Author: Leslie Walker, Community Engagement Manager, UCP Huntsville

Enable Alabama is committed to enriching our community through financial resources and education. As part of this mission, we are happy to shine a light on the enormous amounts of good that other local organizations bring to our community.

This March begins International Cerebral Palsy Awareness Month. In recognition of March’s International Cerebral Palsy Awareness Month, we spoke with Leslie Walker, the Community Engagement Manager for the United Cerebral Palsy (UCP) of Huntsville:

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What is your organization’s mission?

UCP Huntsville’s mission is to enhance the quality of life for individuals with disabilities and promote their independence, self-sufficiency and full citizenship in the community through direct services, assistive technology, education, training, and advocacy.

“Life Without Limits for People with Disabilities” reflects United Cerebral Palsy’s worldwide commitment to providing opportunities for individuals to be fully included in the community and as self-sufficient and independent as possible.

How does the UCP Huntsville work to improve the lives of individuals with cerebral palsy?

The UCP Therapy Center, located in Huntsville, offers physical, occupational, and speech-language therapies through Early Intervention (EI) and outpatient programs, as well as educational and social services to children with disabilities and their families. UCP serves clients with cerebral palsy as well as those who represent 177 additional diagnoses.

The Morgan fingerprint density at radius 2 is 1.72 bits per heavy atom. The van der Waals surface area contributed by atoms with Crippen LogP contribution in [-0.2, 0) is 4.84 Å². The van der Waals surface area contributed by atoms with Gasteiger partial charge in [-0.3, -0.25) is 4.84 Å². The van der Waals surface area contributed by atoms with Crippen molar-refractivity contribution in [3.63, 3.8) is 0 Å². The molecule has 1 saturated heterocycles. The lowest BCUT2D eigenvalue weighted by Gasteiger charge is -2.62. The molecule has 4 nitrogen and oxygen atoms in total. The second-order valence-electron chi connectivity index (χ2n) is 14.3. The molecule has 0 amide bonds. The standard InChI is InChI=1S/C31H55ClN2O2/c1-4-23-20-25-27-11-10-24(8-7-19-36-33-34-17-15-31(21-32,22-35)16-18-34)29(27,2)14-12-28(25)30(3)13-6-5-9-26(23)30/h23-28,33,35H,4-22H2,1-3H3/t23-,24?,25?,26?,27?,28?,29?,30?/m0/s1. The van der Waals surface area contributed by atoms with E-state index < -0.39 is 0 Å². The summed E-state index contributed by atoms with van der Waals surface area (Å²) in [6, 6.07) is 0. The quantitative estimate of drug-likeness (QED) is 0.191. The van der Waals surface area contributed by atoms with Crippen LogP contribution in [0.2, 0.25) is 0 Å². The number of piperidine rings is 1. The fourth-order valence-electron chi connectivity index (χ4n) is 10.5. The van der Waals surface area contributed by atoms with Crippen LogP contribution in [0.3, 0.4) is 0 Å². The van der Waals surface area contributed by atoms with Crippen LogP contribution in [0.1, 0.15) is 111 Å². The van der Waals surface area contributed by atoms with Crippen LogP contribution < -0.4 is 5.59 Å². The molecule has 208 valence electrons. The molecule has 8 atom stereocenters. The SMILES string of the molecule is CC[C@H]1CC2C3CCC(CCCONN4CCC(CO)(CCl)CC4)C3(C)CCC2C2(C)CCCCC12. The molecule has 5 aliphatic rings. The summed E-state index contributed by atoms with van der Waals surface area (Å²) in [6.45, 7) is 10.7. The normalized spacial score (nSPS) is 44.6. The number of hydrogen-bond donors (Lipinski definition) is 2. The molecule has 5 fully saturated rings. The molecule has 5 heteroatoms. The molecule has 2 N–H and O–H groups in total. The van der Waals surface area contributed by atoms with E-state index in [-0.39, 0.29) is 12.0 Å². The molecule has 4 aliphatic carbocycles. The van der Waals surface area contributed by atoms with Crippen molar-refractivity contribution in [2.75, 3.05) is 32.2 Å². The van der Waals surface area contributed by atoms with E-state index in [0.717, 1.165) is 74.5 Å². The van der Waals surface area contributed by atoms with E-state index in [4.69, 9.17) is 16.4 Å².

The UCP Training Center, also located in Huntsville, provides assistive technology evaluation, trainings and workshops, respite services, and the agency’s quality childcare enhancement training program to benefit children and adults with disabilities, their families, and the professionals who serve them.

UCP of Huntsville & Tennessee Valley, Inc. provides thousands of hours of service annually to clients ages birth through the lifespan at little or no cost to individuals, families or professionals.

youngboy.jpgWhat is the most rewarding part of being involved with UCP Huntsville?

Prior to joining the UCP Huntsville staff full-time, I served as a volunteer for many years. I was always honored to assist with fundraising events in order to better serve young clients in our therapy programs. What I did not realize, until I joined the team permanently, was the sheer number of lives impacted by UCP. If you know someone caring for an injured spouse or aging parent, who’s having trouble finding an inclusive daycare for their child, the parent of a preemie who’s pacing just a bit behind on speech or mobility…basically, anyone who is born with, acquires through injury or aging, ANY kind of disability, UCP Huntsville has a service to help. Although our therapy resources serve Madison, Marshall, Limestone, Cullman, Jackson and Morgan counties, we have other programs that service the entirety of the State of Alabama.

How can people get involved with your organization and within the UCP?